Wage bargaining, labor market institutions and business cycles Public Deposited
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- Last Modified
- March 22, 2019
- Affiliation: College of Arts and Sciences, Department of Economics
- This dissertation investigates the impacts of labor market institutions on the business cycles. The first chapter builds a DSGE search and match model that can capture the labor market facts and explain the business cycle facts within a tractable framework. The basic framework incorporates labor market frictions to the standard new Keynesian model and extends it with staggered wage contracts. The empirical performance of the model is tested by the impulse responses of the key macroeconomic variables to a monetary policy shock. It shows that incorporating search and matching frictions and a bargaining framework into the baseline new Keynesian model can generate a lower response for inflation and the real wage to a monetary policy shock and can explain some of the labor market facts simultaneously. The second chapter analyzes the effects of alternative labor market institutions on the responses of key macroeconomic variables. It considers severance payments, unemployment benefits and worker's bargaining power. The impulse responses of key macroeconomic variables are derived under alternative parameterizations for these institutions. It finds that the severance payments do not have an impact on the responses. Increasing the unemployment benefits makes key macroeconomic variables less responsive to disturbances where increasing worker's bargaining power makes output more responsive and inflation less responsive to macroeconomic shocks. Third chapter explores the differences between the characteristics of the business cycles in the US and the euro area. It first compares the features of the business cycles dated by the NBER and CEPR; then, it looks at the characteristics of the business cycles derived from the real GDP and industrial production. It finds that although the results of a comparison of the features of the business cycles of the US and the euro area differ depending on the time period considered and data used in the analysis, the business cycles have very different characteristics in the two areas. Thus, the model in the second chapter can be used to answer a question of to what extent the labor market institutions are responsible for the differences in the features of business cycles in different economies.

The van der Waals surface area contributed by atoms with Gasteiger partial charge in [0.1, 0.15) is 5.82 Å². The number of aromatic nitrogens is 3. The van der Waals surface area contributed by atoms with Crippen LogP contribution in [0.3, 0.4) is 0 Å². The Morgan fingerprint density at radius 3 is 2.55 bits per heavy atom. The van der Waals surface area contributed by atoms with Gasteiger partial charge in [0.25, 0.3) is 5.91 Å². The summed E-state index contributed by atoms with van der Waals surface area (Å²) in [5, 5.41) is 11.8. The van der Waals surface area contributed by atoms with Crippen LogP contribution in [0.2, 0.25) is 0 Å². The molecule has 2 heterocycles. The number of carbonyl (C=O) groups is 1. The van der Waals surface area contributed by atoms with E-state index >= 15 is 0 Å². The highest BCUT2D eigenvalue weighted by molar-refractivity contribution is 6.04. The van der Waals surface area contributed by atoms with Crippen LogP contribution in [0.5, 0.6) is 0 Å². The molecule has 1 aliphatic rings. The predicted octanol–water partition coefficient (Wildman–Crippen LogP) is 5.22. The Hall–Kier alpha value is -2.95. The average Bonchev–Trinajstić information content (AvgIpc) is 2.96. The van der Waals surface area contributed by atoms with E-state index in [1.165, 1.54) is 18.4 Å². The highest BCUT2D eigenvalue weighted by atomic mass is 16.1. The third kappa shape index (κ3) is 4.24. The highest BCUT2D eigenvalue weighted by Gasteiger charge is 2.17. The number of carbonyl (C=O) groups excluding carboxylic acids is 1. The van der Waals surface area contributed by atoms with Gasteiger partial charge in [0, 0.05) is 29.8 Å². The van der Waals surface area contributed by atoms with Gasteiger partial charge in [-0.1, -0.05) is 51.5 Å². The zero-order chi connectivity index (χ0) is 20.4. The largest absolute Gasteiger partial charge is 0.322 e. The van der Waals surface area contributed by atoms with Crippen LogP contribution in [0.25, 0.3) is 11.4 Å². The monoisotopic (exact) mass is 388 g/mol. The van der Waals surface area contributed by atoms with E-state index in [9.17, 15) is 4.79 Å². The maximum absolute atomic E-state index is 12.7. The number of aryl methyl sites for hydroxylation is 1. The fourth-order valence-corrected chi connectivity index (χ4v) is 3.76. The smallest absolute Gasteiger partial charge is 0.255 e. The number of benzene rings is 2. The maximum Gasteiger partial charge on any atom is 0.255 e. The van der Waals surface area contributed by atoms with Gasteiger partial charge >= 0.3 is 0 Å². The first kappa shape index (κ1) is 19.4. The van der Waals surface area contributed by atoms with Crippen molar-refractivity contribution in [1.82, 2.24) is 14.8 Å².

- Date of publication
- August 2010
- Resource type
- Rights statement
- In Copyright
- "... in partial fulfillment of the requirements for the degree of Doctor of Philosophy in the Department of Economics."
- Froyen, Richard T.
- Degree granting institution
- University of North Carolina at Chapel Hill
- Place of publication
- Chapel Hill, NC
- Open access